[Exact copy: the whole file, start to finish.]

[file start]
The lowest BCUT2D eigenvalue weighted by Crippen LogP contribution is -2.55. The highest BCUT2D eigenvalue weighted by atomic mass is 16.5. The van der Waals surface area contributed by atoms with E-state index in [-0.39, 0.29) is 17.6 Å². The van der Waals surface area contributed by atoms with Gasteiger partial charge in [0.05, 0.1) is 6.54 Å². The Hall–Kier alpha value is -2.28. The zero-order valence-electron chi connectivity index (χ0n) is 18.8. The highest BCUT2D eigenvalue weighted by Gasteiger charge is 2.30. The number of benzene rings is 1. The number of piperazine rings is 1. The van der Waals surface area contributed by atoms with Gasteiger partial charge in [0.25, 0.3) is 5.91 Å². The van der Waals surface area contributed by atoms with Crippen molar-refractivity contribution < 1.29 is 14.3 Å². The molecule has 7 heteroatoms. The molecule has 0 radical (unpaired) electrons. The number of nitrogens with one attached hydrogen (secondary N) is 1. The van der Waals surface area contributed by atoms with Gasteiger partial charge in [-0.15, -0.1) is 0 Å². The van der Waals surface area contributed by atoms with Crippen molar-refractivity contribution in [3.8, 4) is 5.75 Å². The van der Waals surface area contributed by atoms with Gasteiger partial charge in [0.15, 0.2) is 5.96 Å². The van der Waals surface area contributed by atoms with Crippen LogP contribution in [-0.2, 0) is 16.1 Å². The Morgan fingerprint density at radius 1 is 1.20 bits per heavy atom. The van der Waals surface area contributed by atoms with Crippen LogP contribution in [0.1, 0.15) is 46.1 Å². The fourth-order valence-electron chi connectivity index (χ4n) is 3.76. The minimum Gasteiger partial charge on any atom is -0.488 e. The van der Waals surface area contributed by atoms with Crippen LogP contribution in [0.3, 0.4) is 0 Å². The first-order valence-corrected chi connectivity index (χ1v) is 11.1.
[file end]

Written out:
The lowest BCUT2D eigenvalue weighted by Crippen LogP contribution is -2.55. The highest BCUT2D eigenvalue weighted by atomic mass is 16.5. The van der Waals surface area contributed by atoms with E-state index in [-0.39, 0.29) is 17.6 Å². The van der Waals surface area contributed by atoms with Gasteiger partial charge in [0.05, 0.1) is 6.54 Å². The Hall–Kier alpha value is -2.28. The zero-order valence-electron chi connectivity index (χ0n) is 18.8. The highest BCUT2D eigenvalue weighted by Gasteiger charge is 2.30. The number of benzene rings is 1. The number of piperazine rings is 1. The van der Waals surface area contributed by atoms with Gasteiger partial charge in [0.25, 0.3) is 5.91 Å². The van der Waals surface area contributed by atoms with Crippen molar-refractivity contribution < 1.29 is 14.3 Å². The molecule has 7 heteroatoms. The molecule has 0 radical (unpaired) electrons. The number of nitrogens with one attached hydrogen (secondary N) is 1. The van der Waals surface area contributed by atoms with Gasteiger partial charge in [-0.15, -0.1) is 0 Å². The van der Waals surface area contributed by atoms with Crippen molar-refractivity contribution in [3.8, 4) is 5.75 Å². The van der Waals surface area contributed by atoms with Gasteiger partial charge in [0.15, 0.2) is 5.96 Å². The van der Waals surface area contributed by atoms with Crippen LogP contribution in [-0.2, 0) is 16.1 Å². The Morgan fingerprint density at radius 1 is 1.20 bits per heavy atom. The van der Waals surface area contributed by atoms with Crippen LogP contribution in [0.1, 0.15) is 46.1 Å². The fourth-order valence-electron chi connectivity index (χ4n) is 3.76. The minimum Gasteiger partial charge on any atom is -0.488 e. The van der Waals surface area contributed by atoms with Crippen LogP contribution in [0.3, 0.4) is 0 Å². The first-order valence-corrected chi connectivity index (χ1v) is 11.1.